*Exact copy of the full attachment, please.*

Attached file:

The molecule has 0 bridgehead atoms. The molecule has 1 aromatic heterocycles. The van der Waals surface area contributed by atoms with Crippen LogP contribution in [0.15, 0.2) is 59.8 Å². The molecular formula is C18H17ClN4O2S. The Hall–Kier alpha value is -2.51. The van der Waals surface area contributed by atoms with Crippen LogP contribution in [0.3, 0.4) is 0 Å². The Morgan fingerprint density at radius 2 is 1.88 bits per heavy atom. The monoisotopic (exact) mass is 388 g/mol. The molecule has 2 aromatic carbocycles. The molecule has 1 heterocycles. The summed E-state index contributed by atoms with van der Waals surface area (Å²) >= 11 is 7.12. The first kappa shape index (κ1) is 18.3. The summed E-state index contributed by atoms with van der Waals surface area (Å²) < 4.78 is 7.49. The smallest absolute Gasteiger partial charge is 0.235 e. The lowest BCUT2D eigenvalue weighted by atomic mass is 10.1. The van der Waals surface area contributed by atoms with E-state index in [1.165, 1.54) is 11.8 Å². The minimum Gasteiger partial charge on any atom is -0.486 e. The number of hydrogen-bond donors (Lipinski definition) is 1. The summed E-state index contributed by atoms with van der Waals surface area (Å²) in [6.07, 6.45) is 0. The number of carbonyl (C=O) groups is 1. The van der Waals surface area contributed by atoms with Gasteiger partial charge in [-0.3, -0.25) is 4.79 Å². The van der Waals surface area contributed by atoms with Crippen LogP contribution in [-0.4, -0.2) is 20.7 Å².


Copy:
The molecule has 0 bridgehead atoms. The molecule has 1 aromatic heterocycles. The van der Waals surface area contributed by atoms with Crippen LogP contribution in [0.15, 0.2) is 59.8 Å². The molecular formula is C18H17ClN4O2S. The Hall–Kier alpha value is -2.51. The van der Waals surface area contributed by atoms with Crippen LogP contribution in [0.3, 0.4) is 0 Å². The Morgan fingerprint density at radius 2 is 1.88 bits per heavy atom. The monoisotopic (exact) mass is 388 g/mol. The molecule has 2 aromatic carbocycles. The molecule has 1 heterocycles. The summed E-state index contributed by atoms with van der Waals surface area (Å²) >= 11 is 7.12. The first kappa shape index (κ1) is 18.3. The summed E-state index contributed by atoms with van der Waals surface area (Å²) < 4.78 is 7.49. The smallest absolute Gasteiger partial charge is 0.235 e. The lowest BCUT2D eigenvalue weighted by atomic mass is 10.1. The van der Waals surface area contributed by atoms with E-state index in [1.165, 1.54) is 11.8 Å². The minimum Gasteiger partial charge on any atom is -0.486 e. The number of hydrogen-bond donors (Lipinski definition) is 1. The summed E-state index contributed by atoms with van der Waals surface area (Å²) in [6.07, 6.45) is 0. The number of carbonyl (C=O) groups is 1. The van der Waals surface area contributed by atoms with Gasteiger partial charge in [-0.3, -0.25) is 4.79 Å². The van der Waals surface area contributed by atoms with Crippen LogP contribution in [-0.4, -0.2) is 20.7 Å².